Administration officials said that Iraq's alleged ties to terrorists and Hussein's pursuit of weapons of mass destruction made it imperative that he be removed before he could pass deadly weapons to terrorist organizations.

Since the end of the Iraq war, US military investigators have failed to prove the existence of weapons of mass destructon or direct links between Iraq and Al Qaeda, which has claimed credit for the Sept. 11 attacks.

McClellan, the White House spokesman, also questioned the motives of O'Neill, who was asked to resign after he raised issues with some of the president's policies, including telling Congress he was not convinced that Bush's proposed $1.6 trillion tax cut was the best solution for the flagging economy.

"It appears that the world according to Mr. O'Neill is more about trying to justify his own opinions than looking at the reality of the results we are achieving on behalf of the American people," McClellan said in Texas, where the president is staying at his ranch.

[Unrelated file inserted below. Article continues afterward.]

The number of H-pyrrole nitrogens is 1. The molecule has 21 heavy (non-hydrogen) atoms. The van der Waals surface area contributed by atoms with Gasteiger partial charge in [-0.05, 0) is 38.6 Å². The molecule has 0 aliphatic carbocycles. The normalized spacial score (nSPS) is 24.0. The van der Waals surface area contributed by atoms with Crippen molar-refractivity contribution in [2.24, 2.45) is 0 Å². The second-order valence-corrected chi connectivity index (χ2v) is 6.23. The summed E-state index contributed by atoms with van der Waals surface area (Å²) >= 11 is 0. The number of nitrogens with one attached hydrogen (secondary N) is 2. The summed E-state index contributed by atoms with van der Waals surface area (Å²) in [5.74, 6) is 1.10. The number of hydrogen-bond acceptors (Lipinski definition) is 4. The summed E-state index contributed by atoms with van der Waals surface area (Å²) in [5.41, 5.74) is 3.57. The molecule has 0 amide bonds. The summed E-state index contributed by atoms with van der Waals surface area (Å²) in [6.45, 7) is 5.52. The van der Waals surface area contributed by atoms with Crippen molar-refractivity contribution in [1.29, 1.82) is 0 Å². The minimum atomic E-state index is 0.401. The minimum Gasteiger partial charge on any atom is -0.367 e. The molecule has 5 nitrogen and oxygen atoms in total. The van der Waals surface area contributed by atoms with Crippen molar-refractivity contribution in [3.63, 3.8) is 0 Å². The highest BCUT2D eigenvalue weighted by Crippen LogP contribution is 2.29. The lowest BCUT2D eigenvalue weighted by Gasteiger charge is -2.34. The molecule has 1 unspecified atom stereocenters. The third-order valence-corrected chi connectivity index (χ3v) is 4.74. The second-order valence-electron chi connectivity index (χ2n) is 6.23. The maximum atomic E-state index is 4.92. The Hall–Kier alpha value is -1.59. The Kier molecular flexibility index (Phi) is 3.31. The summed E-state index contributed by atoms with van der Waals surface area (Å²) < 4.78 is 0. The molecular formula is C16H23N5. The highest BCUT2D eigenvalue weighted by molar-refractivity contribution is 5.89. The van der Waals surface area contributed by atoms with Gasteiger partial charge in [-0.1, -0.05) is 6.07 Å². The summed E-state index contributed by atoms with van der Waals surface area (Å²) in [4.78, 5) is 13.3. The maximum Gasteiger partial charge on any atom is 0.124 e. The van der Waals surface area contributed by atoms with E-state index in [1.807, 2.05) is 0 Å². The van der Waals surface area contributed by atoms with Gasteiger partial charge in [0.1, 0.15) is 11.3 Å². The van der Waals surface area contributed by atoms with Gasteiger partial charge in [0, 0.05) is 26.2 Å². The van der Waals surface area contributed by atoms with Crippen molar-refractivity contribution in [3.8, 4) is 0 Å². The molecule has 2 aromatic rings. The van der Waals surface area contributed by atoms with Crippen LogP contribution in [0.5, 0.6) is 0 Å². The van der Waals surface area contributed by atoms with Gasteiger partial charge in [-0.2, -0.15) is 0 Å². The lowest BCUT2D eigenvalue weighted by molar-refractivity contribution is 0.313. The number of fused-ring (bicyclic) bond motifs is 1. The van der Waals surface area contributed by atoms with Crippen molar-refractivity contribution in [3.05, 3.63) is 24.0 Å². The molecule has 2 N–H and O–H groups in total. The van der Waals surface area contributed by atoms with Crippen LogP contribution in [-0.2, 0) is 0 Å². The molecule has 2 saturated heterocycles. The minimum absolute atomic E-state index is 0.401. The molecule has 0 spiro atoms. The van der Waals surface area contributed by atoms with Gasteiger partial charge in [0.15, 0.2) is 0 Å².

Candidate Bush, as early as 1999, made it clear that Iraq would be dealt with. In a speech at the Citadel military academy on Sept. 23, 1999, he said achieving peace in the world will "require firmness with regimes like North Korea and Iraq, regimes that hate our values and resent our success. I will address all these priorities in the future."

Administration officials began sending public signals about a possible confrontation with Iraq before Sept. 11. In July 2001, after an Iraqi surface-to-air missile was fired at the American surveillance plane policing a no-flight zone over Iraq, national security adviser Condoleezza Rice said, "Saddam Hussein is on the radar screen for the administration."